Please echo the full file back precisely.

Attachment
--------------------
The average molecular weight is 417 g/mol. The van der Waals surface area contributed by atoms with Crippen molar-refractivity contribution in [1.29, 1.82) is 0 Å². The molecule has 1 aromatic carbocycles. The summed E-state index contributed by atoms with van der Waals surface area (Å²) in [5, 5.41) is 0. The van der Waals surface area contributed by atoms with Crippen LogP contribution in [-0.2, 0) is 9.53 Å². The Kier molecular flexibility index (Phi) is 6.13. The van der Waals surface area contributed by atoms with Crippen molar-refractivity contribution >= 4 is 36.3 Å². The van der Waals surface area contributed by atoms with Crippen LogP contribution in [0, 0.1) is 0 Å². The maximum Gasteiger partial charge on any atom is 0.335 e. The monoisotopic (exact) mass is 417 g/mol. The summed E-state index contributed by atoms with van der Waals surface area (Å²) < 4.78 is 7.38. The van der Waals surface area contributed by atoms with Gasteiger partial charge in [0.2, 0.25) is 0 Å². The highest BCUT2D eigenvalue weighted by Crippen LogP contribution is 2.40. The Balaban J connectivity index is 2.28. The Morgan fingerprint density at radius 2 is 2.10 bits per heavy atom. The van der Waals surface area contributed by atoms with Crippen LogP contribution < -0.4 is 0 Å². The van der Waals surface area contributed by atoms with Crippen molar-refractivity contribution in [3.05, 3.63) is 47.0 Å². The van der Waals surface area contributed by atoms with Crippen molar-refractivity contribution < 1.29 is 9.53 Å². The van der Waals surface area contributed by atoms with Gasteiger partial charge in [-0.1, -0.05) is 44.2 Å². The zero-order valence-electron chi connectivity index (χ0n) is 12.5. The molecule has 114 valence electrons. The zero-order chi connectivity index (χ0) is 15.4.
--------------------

The average molecular weight is 417 g/mol. The van der Waals surface area contributed by atoms with Crippen molar-refractivity contribution in [1.29, 1.82) is 0 Å². The molecule has 1 aromatic carbocycles. The summed E-state index contributed by atoms with van der Waals surface area (Å²) in [5, 5.41) is 0. The van der Waals surface area contributed by atoms with Crippen LogP contribution in [-0.2, 0) is 9.53 Å². The Kier molecular flexibility index (Phi) is 6.13. The van der Waals surface area contributed by atoms with Crippen molar-refractivity contribution >= 4 is 36.3 Å². The van der Waals surface area contributed by atoms with Crippen LogP contribution in [0, 0.1) is 0 Å². The maximum Gasteiger partial charge on any atom is 0.335 e. The monoisotopic (exact) mass is 417 g/mol. The summed E-state index contributed by atoms with van der Waals surface area (Å²) < 4.78 is 7.38. The van der Waals surface area contributed by atoms with Gasteiger partial charge in [0.2, 0.25) is 0 Å². The highest BCUT2D eigenvalue weighted by Crippen LogP contribution is 2.40. The Balaban J connectivity index is 2.28. The Morgan fingerprint density at radius 2 is 2.10 bits per heavy atom. The van der Waals surface area contributed by atoms with Crippen LogP contribution < -0.4 is 0 Å². The van der Waals surface area contributed by atoms with Crippen molar-refractivity contribution in [3.05, 3.63) is 47.0 Å². The van der Waals surface area contributed by atoms with Crippen molar-refractivity contribution < 1.29 is 9.53 Å². The van der Waals surface area contributed by atoms with Gasteiger partial charge in [-0.1, -0.05) is 44.2 Å². The zero-order valence-electron chi connectivity index (χ0n) is 12.5. The molecule has 114 valence electrons. The zero-order chi connectivity index (χ0) is 15.4.